20 May Should Babies Wear Sunscreen? Tips to Share with Your Patients
Knowing the damaging effects that the sun’s UV rays have on skin, parents often ask whether or not sunscreen is safe to use on babies and small children. Share these tips with your patients to help them safely keep their children’s skin protected from the sun.
1. Babies Under Six Months Old Should Stay out of the Sun
Current guidelines from the American Academy of Pediatrics state that babies under six months of age should be kept out of direct and indirect sunlight as much as possible. Infant skin is thinner and less mature than adult skin, and it also has a much higher surface area to body weight ratio, which could heighten the risk of side effects from sunscreen. Young babies are also at a greater risk of becoming dehydrated and overheated when in the sun, since their sweat glands do not yet function in the same way that adult sweat glands do.
2. Use Physical Sunscreen for Babies and Children under 10
Your patients may be familiar with the hot topic of physical vs. chemical sunscreens right now. Ingredients in chemical sunscreens are being banned from some areas like the Florida Keys, as they are believed to be damaging to coral reefs. There is also some evidence that these same ingredients may disrupt hormone levels in adults, as they have been shown to enter the bloodstream.
All children under 10 years old and babies over six months old should use physical sunscreens that contain zinc oxide when they will be in direct or indirect sunlight, rather than chemical sunscreens. Physical sunscreens are not absorbed into the skin, whereas chemical sunscreens are. Babies have a higher skin surface to body mass ratio so they will absorb more chemicals per body weight than adults. This is why it is very important to avoid applying chemicals to baby’s skin when possible.
3. Test Sunscreen on a Small Area If Using for the First Time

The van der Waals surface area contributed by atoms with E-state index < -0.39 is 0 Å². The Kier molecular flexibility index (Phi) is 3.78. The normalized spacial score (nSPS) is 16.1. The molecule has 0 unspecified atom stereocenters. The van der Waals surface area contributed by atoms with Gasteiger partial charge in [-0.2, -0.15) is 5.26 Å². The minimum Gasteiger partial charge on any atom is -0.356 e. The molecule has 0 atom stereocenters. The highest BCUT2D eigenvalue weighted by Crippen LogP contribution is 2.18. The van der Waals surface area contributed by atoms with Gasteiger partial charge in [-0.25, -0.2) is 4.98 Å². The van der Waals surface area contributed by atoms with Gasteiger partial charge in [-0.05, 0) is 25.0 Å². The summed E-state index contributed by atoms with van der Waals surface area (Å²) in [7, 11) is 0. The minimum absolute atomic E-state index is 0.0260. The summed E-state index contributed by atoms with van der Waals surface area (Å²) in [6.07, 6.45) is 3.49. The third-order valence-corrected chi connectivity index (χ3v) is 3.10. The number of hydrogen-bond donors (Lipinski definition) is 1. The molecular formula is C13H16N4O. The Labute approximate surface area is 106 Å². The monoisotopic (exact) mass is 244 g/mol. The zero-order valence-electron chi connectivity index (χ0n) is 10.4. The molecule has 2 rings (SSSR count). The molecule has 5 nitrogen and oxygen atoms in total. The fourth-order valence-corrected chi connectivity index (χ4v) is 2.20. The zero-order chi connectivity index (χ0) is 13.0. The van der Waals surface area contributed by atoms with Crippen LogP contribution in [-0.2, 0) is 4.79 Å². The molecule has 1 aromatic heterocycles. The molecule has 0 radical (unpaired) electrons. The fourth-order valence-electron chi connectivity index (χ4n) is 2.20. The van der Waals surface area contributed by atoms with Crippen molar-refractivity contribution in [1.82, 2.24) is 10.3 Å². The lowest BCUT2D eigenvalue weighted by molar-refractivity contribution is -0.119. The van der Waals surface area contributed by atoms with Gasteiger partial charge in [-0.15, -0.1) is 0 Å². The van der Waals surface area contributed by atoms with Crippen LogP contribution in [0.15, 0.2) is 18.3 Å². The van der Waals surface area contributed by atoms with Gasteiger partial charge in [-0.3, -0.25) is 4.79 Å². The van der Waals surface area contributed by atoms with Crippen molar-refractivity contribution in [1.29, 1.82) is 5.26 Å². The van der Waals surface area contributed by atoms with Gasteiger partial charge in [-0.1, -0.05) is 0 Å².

If parents have never applied sunscreen to their baby’s skin before, it’s a good idea to test in a small area before applying the product to larger areas. While zinc oxide sunscreens are generally well tolerated by sensitive adult skin, it is possible for a rash or other skin reaction to occur any time you try something new on an infant.
4. Use Sun Protective Clothing, Hats, and Glasses
According to a 2018 study, sun protective clothing offers more effective SPF than most sunscreen ingredients. Stress the importance of wide-brimmed hats, cover-ups, lightweight long-sleeve shirts, and sunglasses for parents who are looking to keep their babies protected from the sun. There are even a number of brands that now make UV protective clothing, designed specifically for this purpose.
If spending the day at the park or beach, parents can use umbrellas or stroller covers to offer added sun protection, and they should seek shade wherever possible.
5. Avoid Going Outdoors During Peak Hours
The sun’s UV rays are the strongest during the peak hours of around 10 am and 2 pm, so babies and small children should stay indoors or in the shade during this time. If babies over six months must go out in the sun during these hours, parents should use several of the methods outlined above, including a physical sunscreen, sun protective clothing, and seeking shade.
Protecting infants from the sun is imperative for healthy skin now and later in life. These sunscreen tips can help parents better protect their children’s skin and impart healthy sun protection habits to them as they grow older.
Do you have additional tips or strategies for using sunscreen on babies and small children? Please feel free to share them with me (Leslie Baumann) via LinkedIn. I would love to hear your ideas!
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